I was a bit optimistic that SPC would issue a Marginal Risk across parts of Virginia today. They didn’t, but a severe TS did rumble eastward across the Roanoke valley this afternoon. I wasn’t able to get into position on it given timing issues so I dropped south on U.S. Route 220 to Rocky Mount and then turned east on VA Route 40.
My plan was to check out the severe storm as it crossed the Blue Ridge mountains but I had no good road options with which to so so. (Smith Mountain Lake was in the way.) I wound up traveling all the way to Gretna to get ahead of the growing convective line. Along the way I stopped east of Penhook to watch this lowering to my west for a few minutes.
The most energetic part of the line looked like it was aiming at Altavista but by the time I reached Gretna that section had weakened. Not to worry, though, as several cells began firing out ahead of the line just west of town. Thus I found a spot a bit north of Gretna to watch and live stream a bit.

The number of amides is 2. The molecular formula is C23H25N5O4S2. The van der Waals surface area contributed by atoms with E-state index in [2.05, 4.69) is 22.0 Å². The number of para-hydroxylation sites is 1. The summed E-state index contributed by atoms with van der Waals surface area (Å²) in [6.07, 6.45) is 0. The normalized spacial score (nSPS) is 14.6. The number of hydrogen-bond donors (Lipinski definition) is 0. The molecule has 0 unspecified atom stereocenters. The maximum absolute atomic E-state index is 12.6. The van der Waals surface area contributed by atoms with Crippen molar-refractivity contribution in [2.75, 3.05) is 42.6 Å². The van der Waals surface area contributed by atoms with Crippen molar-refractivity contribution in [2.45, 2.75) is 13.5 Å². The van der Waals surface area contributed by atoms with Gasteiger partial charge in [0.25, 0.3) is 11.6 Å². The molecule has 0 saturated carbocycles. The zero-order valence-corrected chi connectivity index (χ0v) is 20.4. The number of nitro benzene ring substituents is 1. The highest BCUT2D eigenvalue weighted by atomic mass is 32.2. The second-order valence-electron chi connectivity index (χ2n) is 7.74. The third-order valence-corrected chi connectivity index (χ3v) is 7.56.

When the rain encroached on my location I rolled thru rural Pittsylvania county to reach Rte 40 east of Gretna. I sat at a road junction near Mt. Airy for a while hoping to conduct a “static core punch” as the storm slowly moved toward me.
Unfortunately that section of the line weakened before it reached me so I dropped south to intercept a newly intensified portion. That too fell apart so all I was left with was 25+ mph outflow winds and heavy rain.
However all was not done yet. I turned west on VA Route 57 toward Chatham and then noticed a section of the line to my south that had some interesting features.
That rain-free base seemed to be vacuuming up scud so I watched for a few minutes. Nothing else occurred before more heavy rain filled in so I called it a day and pointed the chasemobile toward home.